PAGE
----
Friday, August 28, 2009

Goodbye Old Friends

It was a sad week indeed with the passing of Senator Edward Kennedy. Whether you liked his politics or not, you had to admit that the man took public service to another level. Like most Americans, I can't remember a time when he was not a senator. It feels like an institution has closed its doors after almost 50 years of operation.

Writer Dominick Dunne died on the same day this week. For those of you unfamiliar with his work, Dunne specialized in novels loosely based on real murders. An Inconvenient Woman was rumored to be about the mysterious death of Alfred Bloomingdale's mistress. A City Not My Own was most certainly inspired by the O.J. Simpson trial. A Season in Purgatory was based on the murder of Martha Moxley, a crime which ultimately sent Ethel Kennedy's nephew Michael Skakel to jail.

Tragically, Dunne's own daughter was a victim of murder. An ex-boyfriend stalked her and killed her when she was 22 years old. Dominick often attributed his obsession with celebrity murderers to this sad event. Somehow, his writing about the rich ones who literally got away with murder gave him solace.

I started reading Dunne's books because of my good friend Janet. In 1994, she had recently married and moved to Los Angeles, and when we spoke on the phone the topic was O.J., O.J. and O.J. Like millions of other Americans, Janet was fixated on the trial and told me that she first got hooked when she read an article about Simpson in Vanity Fair magazine. The article was written by Dominick Dunne who gathered all sorts of evidence and rumor about the murders, much of which was ruled inadmissible in court.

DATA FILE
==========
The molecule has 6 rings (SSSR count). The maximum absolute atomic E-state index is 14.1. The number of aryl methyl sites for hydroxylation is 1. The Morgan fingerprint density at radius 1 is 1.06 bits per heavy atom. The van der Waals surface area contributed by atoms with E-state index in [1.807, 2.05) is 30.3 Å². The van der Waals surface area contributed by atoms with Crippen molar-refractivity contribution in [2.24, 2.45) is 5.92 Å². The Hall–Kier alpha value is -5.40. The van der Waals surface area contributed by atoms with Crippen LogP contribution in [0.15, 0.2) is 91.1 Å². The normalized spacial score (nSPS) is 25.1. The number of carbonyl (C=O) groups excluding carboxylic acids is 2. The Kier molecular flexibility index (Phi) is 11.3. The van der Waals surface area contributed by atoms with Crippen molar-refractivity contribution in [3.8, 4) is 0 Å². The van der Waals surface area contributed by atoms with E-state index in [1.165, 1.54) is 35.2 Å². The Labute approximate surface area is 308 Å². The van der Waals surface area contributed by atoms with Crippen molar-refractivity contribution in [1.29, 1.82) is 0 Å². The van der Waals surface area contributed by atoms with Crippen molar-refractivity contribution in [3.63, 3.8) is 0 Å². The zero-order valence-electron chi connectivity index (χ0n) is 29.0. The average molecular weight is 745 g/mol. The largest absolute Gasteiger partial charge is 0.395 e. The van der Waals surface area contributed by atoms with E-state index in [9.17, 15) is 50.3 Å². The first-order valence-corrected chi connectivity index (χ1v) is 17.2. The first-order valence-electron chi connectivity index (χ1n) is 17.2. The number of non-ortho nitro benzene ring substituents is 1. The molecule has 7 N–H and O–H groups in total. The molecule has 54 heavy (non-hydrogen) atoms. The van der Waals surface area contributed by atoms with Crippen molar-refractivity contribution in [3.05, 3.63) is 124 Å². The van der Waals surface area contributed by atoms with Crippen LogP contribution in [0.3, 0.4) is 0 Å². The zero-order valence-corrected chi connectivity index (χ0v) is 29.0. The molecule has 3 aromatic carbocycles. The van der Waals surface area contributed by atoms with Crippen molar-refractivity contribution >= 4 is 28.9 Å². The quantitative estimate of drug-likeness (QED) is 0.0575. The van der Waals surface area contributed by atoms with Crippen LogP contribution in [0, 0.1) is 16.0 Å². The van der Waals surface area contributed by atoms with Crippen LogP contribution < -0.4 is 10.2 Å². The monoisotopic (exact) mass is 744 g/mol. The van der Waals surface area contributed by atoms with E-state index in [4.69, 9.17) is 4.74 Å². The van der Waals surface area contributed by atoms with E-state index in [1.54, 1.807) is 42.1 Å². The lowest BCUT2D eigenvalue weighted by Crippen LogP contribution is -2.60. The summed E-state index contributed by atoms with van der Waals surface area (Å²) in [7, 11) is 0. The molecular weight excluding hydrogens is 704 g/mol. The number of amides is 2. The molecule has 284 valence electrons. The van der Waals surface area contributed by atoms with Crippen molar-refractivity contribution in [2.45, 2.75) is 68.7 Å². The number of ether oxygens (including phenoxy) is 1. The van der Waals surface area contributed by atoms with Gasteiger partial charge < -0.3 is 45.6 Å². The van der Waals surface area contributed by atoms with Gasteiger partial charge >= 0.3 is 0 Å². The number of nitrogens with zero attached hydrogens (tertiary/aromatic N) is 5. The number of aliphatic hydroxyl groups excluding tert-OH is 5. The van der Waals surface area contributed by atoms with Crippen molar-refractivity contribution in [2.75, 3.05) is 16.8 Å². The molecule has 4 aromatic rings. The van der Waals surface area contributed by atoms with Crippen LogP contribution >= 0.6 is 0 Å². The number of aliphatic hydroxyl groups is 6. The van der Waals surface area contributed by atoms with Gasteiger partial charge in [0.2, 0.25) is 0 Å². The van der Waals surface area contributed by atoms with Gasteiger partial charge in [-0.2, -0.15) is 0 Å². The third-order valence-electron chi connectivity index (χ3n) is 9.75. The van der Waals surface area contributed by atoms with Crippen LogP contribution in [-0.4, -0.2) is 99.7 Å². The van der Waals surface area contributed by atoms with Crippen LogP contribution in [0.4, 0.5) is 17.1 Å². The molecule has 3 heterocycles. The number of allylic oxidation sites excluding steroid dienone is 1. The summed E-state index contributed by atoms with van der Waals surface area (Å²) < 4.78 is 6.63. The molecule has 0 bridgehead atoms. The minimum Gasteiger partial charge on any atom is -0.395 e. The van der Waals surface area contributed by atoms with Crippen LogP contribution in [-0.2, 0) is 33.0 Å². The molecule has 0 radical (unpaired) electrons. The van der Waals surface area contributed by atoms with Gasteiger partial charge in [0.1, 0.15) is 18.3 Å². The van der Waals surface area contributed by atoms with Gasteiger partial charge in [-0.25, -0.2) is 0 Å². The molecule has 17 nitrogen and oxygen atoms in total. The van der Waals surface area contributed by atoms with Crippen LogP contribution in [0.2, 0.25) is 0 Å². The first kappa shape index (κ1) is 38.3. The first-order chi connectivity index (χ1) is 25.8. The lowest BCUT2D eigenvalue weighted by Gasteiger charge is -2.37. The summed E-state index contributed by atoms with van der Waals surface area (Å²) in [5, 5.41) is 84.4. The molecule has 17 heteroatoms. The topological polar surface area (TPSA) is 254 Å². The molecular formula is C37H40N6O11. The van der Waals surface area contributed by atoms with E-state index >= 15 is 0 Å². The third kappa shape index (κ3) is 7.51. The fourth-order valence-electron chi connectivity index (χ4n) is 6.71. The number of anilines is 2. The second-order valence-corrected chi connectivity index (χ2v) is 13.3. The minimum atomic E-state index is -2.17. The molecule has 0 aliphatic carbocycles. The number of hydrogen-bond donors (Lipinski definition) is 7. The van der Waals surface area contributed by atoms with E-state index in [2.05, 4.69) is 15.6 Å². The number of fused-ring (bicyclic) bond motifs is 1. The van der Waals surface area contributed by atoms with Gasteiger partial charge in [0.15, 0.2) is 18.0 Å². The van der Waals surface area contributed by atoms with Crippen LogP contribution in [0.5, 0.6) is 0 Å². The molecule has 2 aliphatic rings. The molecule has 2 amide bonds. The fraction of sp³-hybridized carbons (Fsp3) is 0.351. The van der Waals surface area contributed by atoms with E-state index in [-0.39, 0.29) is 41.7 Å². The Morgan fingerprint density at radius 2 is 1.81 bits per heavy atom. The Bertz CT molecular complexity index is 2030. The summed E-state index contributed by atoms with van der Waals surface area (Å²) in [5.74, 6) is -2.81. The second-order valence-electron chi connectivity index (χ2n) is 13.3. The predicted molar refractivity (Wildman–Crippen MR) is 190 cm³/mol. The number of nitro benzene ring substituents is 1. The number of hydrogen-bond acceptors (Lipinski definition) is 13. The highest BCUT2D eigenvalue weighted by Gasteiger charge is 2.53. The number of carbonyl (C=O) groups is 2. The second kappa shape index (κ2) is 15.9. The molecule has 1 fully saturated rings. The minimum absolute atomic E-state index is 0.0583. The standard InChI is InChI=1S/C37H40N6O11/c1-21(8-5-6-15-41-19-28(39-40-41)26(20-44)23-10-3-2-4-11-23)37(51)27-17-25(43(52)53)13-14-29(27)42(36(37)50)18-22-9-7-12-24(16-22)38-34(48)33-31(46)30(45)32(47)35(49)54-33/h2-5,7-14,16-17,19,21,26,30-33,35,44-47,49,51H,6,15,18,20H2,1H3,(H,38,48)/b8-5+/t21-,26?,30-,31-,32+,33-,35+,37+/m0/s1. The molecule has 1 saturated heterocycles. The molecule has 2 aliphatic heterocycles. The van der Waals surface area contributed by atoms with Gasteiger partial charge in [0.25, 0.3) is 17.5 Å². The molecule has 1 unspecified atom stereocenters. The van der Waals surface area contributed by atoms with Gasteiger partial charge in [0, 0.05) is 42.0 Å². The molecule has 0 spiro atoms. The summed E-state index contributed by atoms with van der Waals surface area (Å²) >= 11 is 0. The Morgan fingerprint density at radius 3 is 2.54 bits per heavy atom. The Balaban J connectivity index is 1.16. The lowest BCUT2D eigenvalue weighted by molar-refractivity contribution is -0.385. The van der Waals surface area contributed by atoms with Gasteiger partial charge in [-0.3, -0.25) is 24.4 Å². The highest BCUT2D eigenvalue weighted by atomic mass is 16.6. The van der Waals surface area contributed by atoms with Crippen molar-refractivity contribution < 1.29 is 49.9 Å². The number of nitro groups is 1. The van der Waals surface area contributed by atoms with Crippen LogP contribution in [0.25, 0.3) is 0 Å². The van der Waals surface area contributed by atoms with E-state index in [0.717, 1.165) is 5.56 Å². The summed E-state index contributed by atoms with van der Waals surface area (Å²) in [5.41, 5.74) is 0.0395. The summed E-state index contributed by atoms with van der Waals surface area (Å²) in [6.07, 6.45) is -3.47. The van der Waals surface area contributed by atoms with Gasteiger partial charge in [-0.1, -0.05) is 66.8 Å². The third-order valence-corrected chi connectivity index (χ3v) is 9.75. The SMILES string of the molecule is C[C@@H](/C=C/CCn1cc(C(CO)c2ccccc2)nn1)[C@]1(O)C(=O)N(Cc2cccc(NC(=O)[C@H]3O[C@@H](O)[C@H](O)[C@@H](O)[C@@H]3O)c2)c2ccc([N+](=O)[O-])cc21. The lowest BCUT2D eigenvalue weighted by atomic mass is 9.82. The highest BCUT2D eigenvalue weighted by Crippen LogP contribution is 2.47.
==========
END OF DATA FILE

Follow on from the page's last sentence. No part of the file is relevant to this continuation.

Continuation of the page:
Then I start reading Dunne's articles in Vanity Fair, and like a virus, I too was infected. From there, it was a short hop, skip and a jump to his novels. So somehow, when I think of Dominick Dunne my memory calls up images of the Simpson trial, and the summer of 1994 when I visited Janet and we went to the courthouse to see the media circus. There was an area across the street filled with media trailers and camera equipment. There were protesters for and against Simpson. But mostly there were street vendors, making a buck off the lunacy. (I bought a t-shirt with a photo of Simpson trying on the glove with text that screamed "IT DOESN'T FIT!" Janet bought a jello mold in the shape of Judge Ito's head. I am not making this up.)

Dominick Dunne's death is completely overshadowed by Ted Kennedy's, of course. This happens often, in fact, recently happened again with the deaths of Michael Jackson and Farrah Fawcett. And do you know what day both C.S. Lewis and Aldous Huxley died? November 22, 1963.

1 comment:

Anonymous said...

It would have been nice to honor Dunne without mentioning Ted Kennedy. With all of the media's attention turned to Kennedy, Dunne's death has practically been overlooked.

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